Marriage sector sees little change despite relaxed measures
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    Marriage sector sees little change despite relaxed measures

    Credit: Pikist

    Up to 30 people will be allowed to attend a wedding ceremony from Monday 18 May, Belgium’s National Security Council decided on Wednesday.

    The guests may only attend the wedding ceremony. Organising a reception or a party afterwards is still not allowed. Additionally, all guests must be able to keep their distance from each other.

    The measure follows a previous relaxation that also allowed the parents of the marrying couple to attend, in addition to the witnesses.

    “It is positive that couples can invite friends and family again. However, little will change for the sector,” Cynthia De Clercq of HL Belgium, the professional organisation of wedding suppliers in Belgium, told VRT, adding that in addition to civil marriage, alternative ceremonies are also possible.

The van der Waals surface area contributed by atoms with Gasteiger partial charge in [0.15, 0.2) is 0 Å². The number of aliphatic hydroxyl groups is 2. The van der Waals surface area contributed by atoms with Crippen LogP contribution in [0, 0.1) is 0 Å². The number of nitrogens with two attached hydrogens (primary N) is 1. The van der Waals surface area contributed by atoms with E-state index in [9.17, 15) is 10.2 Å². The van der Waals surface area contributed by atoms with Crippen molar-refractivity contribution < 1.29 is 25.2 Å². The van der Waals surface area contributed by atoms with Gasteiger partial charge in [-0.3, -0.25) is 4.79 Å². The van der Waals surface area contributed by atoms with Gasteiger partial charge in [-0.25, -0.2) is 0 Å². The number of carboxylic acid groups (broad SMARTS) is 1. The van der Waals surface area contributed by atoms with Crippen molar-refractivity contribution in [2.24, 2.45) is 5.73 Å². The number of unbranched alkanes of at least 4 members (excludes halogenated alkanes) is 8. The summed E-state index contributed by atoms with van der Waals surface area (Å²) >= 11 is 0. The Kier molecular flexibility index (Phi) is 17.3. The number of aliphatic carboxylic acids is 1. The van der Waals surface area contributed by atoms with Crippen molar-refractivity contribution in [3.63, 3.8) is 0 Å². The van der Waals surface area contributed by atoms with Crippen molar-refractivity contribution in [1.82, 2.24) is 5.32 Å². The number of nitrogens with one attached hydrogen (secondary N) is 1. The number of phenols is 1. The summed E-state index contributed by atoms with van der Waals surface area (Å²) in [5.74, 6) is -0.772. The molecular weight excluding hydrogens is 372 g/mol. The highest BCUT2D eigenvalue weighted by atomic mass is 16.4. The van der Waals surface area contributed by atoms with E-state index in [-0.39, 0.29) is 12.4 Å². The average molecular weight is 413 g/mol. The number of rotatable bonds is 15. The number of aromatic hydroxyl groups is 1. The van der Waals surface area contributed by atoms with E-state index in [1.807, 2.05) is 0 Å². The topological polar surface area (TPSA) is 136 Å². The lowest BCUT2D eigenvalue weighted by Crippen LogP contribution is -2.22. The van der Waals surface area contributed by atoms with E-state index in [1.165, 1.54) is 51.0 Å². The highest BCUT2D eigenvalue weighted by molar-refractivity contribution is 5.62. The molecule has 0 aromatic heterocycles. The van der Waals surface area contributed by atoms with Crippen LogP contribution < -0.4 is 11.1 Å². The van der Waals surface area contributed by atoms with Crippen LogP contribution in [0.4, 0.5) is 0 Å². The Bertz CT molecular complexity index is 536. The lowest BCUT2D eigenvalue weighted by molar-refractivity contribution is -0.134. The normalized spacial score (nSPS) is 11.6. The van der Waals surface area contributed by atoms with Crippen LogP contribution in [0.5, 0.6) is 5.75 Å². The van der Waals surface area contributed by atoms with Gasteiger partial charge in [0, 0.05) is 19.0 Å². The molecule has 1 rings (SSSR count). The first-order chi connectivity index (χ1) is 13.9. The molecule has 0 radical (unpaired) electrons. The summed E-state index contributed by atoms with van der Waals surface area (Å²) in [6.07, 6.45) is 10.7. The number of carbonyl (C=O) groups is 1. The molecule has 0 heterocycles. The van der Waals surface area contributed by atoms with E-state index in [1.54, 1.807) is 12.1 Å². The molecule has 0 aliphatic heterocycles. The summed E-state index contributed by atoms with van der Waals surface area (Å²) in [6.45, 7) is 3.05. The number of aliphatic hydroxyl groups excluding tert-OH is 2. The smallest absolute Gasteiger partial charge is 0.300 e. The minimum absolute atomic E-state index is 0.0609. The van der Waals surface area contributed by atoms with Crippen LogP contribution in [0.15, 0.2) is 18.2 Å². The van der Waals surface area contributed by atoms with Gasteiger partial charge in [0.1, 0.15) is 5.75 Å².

During the press conference after the National Security Council, Wilmès talked about “ceremonies,” not about civil marriage. This means, according to De Clercq, that alternative ceremonies can now also be held, such as in the couple’s garden.

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    However, since receptions remain forbidden, the marriage ceremony would have to be very short. “The question is whether couples would want such an alternative wedding ceremony, since they cannot offer a drink afterwards,” she said.

    In practice, the relaxation “changes very little for the sector,” according to De Clercq, as weddings in the summer are still being cancelled en masse because of the lack of perspective. The sector already called for clarity, “even if it is negative,” in April, after it saw its earnings for March, April and May disappear.

    De Clercq is a fan of the Dutch arrangement and wonders why the same system cannot be used in Belgium. In the Netherlands, marriages are allowed with a maximum of up to 30 people until 30 June. From 1 July, this will be extended to 100 people. The 1.5 metres has to be respected at all time.

    Maïthé Chini
    The Brussels Times